Supple Think: The Speed Runner's School of Game Design -- The Circumspect, Heedful Everydayness of Metroid

The Speed Runner's School of Game Design -- The Circumspect, Heedful Everydayness of Metroid

by Zen

Posted on Tuesday, October 16, 2007
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In the previous entry on this subject I mentioned playing fair as a quality common to all games that are speed-run-friendly, and this refers to possibly the most important aspect of game design: heedful circumspection (you must have seen this coming). This bombastic philosophical term refers to the way a person uses the tools and abilities available to pursue a goal. A game that is conducive to speed runs, a game like Super Metroid, is designed as possibilities; a player will at any given time be expected to have certain tools or abilities, and the levels will be designed according to what abilities the developers intend for them to have. This is "playing fair" because a deal exists between player and game: the player has abilities, and the game provides obstacles with these in mind. If the player somehow "outwits" the intended path and uses his or her abilities in a new or inventive way, a game that plays fair does not invoke some deus ex machina to prevent this unintended progress.

Obviously this design philosophy has to be used carefully. If the game is not well crafted, game-breaking exploits may emerge, a terrifying possibility that has led many a developer to carefully wrap each layer of a game in layers of safe, reliable limitation. The more this is done, the more the game environment and abilities reveal themselves to the player as obstacles rather than useful things at hand. This notion is by no means unique to speed running, but it's never been more apparent than in the actions of a skilled player running an artfully made game.

Another scourge of speed runs that hurts everyone is the forced delay. The freakish impulse to speed run every game ever made was savagely put down by the realization that a run of Xenogears would have seven hours of dialogue alone. I'm not making fun of the game for being wordy here (I'm in no position to, frankly), but rather for being unstoppably wordy. Four-thousand pages of shallow symbolism and mind-grindingly inane plot twists (spoiler alert: soylent green is people) are no problem as long as the text moves by at a good clip, but as in many games there is no control given to the player as the exposition grinds its way across the screen. I'm not just going out of my way to bash Xenogears here, either, since some of my favorite games ever are guilty of this--any Zelda game ever made has been full of slow text you can do nothing about, and I can't even count how many RPGs have had sluggish menus that make you wait for every input to register. A lot of thought goes into game flow, but at no point can I understand why it would be necessary to display text letter by letter rather than all at once, and when the majority of the notes on a speed run are there to describe the finely-tuned method of skipping text you know there's something very, very wrong. Voice acting has only aggravated this problem, as there are usually three second pauses between each line that make things take even longer than ever. Once again, an obstacle to speed running presents itself as an obstacle to casual, everyday play of the game.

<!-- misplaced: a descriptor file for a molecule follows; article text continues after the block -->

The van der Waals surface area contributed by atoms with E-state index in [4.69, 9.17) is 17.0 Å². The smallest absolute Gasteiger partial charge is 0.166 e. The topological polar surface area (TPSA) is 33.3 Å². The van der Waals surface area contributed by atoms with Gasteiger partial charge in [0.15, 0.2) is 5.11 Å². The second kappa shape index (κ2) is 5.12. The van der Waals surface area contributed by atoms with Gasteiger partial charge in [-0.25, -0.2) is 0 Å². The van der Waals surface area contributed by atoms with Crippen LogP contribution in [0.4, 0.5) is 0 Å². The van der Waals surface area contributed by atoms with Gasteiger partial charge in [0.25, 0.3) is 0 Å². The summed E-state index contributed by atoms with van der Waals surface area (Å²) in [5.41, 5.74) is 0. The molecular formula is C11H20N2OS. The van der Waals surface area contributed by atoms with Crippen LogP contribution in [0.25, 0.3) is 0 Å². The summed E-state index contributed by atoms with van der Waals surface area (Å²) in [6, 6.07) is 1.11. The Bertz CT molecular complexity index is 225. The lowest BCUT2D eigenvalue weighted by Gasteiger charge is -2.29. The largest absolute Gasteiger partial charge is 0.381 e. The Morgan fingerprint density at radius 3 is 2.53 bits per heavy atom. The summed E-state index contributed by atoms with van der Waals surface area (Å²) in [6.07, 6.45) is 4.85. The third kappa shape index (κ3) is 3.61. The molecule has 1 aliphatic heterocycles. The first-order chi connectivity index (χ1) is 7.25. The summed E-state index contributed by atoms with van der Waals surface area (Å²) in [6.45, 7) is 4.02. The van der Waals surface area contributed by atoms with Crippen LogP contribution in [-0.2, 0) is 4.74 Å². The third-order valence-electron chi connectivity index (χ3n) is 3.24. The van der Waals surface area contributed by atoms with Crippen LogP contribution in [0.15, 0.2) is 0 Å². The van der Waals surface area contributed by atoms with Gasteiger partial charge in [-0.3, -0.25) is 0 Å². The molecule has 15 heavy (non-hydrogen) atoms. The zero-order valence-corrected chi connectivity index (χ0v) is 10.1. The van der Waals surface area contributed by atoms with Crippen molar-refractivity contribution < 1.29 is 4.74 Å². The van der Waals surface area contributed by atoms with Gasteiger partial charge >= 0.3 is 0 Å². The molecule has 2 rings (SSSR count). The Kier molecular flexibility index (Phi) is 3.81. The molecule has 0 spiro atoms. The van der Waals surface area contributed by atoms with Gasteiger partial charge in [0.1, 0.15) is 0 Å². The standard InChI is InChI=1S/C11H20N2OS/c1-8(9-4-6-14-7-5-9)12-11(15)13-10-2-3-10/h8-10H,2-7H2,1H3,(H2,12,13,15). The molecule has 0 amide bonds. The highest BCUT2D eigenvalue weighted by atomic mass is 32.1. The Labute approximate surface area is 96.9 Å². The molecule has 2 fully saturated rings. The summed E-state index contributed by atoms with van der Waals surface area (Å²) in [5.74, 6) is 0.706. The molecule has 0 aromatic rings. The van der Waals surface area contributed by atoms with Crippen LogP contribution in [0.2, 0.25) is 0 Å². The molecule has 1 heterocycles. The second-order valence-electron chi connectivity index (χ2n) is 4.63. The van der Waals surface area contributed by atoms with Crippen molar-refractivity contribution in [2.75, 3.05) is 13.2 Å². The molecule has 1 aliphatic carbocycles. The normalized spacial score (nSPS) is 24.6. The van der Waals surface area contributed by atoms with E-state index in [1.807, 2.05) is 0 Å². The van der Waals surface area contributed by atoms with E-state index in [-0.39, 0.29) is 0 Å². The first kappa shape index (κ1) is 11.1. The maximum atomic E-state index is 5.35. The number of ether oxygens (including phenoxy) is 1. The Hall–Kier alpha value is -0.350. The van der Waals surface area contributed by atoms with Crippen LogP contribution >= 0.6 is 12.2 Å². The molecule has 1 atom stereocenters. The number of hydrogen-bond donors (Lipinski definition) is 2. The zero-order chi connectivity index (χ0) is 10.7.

The last aspect of a good speed run game is a touchy one--randomization. It's the hallmark of every RPG, and to a certain extent is necessary to keep a game experience fresh. It's also a case where speed runs can highlight problems with a game, but aren't necessarily the guide for how things ought to flow. Grand Theft Auto 3 is a perfect example of this: often, some random and inescapable event complicates the mission you're currently playing. This can be game-breakingly frustrating when a random event simply makes you lose the mission outright, but when these complications force you to adapt to emerging situations, letting you discover the power you have to make things work out in your favor, the game shines gloriously. Neither case is particularly good for a speed run, but the lesson they can teach us is there in the former.

A great example is Yakuza in Metroid Fusion. This boss fight is the bane of every speed runner's existence, and anyone who plays the game will feel their pain: Yakuza jumps around the room randomly until chance works in your favor and the game deigns to present his sole weak point. Most boss fights work on the mechanic of revealing a weak point, but ideally it is up to the player to coax it out, not the game. The beauty of fighting Kraid in Super Metroid is washed away when suddenly instead of forcing his mouth open you're waiting for it to open. These moments pull the player out of the situation, replacing challenge with frustration.

Ultimately, the lesson to be learned from speed running is that the video game should be placed in the hands of the person playing it. For a medium whose defining aspect is interactivity, an alarming amount of game design these days seems to be carefully and meticulously obtuse, restrictive, or downright punitive. Games work best when they reward experimentation, and there are few better places to see the best and worst of this the medium has to offer than in the ultimate forum for experimentation: speed runs.
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